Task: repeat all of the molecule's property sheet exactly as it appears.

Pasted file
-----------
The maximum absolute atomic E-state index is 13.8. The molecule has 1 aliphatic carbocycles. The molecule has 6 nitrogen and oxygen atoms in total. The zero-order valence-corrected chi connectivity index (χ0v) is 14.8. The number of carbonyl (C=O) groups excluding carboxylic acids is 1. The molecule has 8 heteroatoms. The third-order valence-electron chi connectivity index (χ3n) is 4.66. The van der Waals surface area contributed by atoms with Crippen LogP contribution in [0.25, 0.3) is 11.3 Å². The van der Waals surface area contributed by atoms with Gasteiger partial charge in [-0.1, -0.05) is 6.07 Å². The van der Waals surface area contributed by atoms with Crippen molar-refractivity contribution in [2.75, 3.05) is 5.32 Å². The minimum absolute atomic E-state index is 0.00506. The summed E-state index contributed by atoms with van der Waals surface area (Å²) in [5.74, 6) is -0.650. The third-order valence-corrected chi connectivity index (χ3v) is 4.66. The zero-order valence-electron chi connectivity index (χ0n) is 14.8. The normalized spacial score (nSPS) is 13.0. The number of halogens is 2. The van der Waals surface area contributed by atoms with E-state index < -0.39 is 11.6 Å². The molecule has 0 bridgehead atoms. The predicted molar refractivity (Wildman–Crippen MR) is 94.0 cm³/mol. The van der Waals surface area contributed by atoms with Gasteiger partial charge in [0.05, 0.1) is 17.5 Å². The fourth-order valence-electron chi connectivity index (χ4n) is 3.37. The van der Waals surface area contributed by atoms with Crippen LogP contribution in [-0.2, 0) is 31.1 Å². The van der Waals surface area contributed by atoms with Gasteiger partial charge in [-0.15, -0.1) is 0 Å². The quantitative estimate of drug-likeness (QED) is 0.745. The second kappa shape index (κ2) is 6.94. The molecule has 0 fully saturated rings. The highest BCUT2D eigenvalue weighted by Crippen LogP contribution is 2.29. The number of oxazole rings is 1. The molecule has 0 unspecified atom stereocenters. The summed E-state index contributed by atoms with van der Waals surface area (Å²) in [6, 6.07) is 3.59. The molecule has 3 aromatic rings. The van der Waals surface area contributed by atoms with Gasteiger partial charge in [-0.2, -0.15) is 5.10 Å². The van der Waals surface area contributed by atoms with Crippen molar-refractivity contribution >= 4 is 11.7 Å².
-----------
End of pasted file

The maximum absolute atomic E-state index is 13.8. The molecule has 1 aliphatic carbocycles. The molecule has 6 nitrogen and oxygen atoms in total. The zero-order valence-corrected chi connectivity index (χ0v) is 14.8. The number of carbonyl (C=O) groups excluding carboxylic acids is 1. The molecule has 8 heteroatoms. The third-order valence-electron chi connectivity index (χ3n) is 4.66. The van der Waals surface area contributed by atoms with Crippen LogP contribution in [0.25, 0.3) is 11.3 Å². The van der Waals surface area contributed by atoms with Gasteiger partial charge in [-0.1, -0.05) is 6.07 Å². The van der Waals surface area contributed by atoms with Crippen molar-refractivity contribution in [2.75, 3.05) is 5.32 Å². The minimum absolute atomic E-state index is 0.00506. The summed E-state index contributed by atoms with van der Waals surface area (Å²) in [5.74, 6) is -0.650. The third-order valence-corrected chi connectivity index (χ3v) is 4.66. The zero-order valence-electron chi connectivity index (χ0n) is 14.8. The normalized spacial score (nSPS) is 13.0. The number of halogens is 2. The van der Waals surface area contributed by atoms with E-state index < -0.39 is 11.6 Å². The molecule has 0 bridgehead atoms. The predicted molar refractivity (Wildman–Crippen MR) is 94.0 cm³/mol. The van der Waals surface area contributed by atoms with Gasteiger partial charge in [0.05, 0.1) is 17.5 Å². The fourth-order valence-electron chi connectivity index (χ4n) is 3.37. The van der Waals surface area contributed by atoms with Crippen LogP contribution in [-0.2, 0) is 31.1 Å². The van der Waals surface area contributed by atoms with Gasteiger partial charge in [-0.15, -0.1) is 0 Å². The quantitative estimate of drug-likeness (QED) is 0.745. The second kappa shape index (κ2) is 6.94. The molecule has 0 fully saturated rings. The highest BCUT2D eigenvalue weighted by Crippen LogP contribution is 2.29. The number of oxazole rings is 1. The molecule has 0 unspecified atom stereocenters. The summed E-state index contributed by atoms with van der Waals surface area (Å²) in [6, 6.07) is 3.59. The molecule has 3 aromatic rings. The van der Waals surface area contributed by atoms with Gasteiger partial charge in [-0.2, -0.15) is 5.10 Å². The van der Waals surface area contributed by atoms with Crippen molar-refractivity contribution >= 4 is 11.7 Å².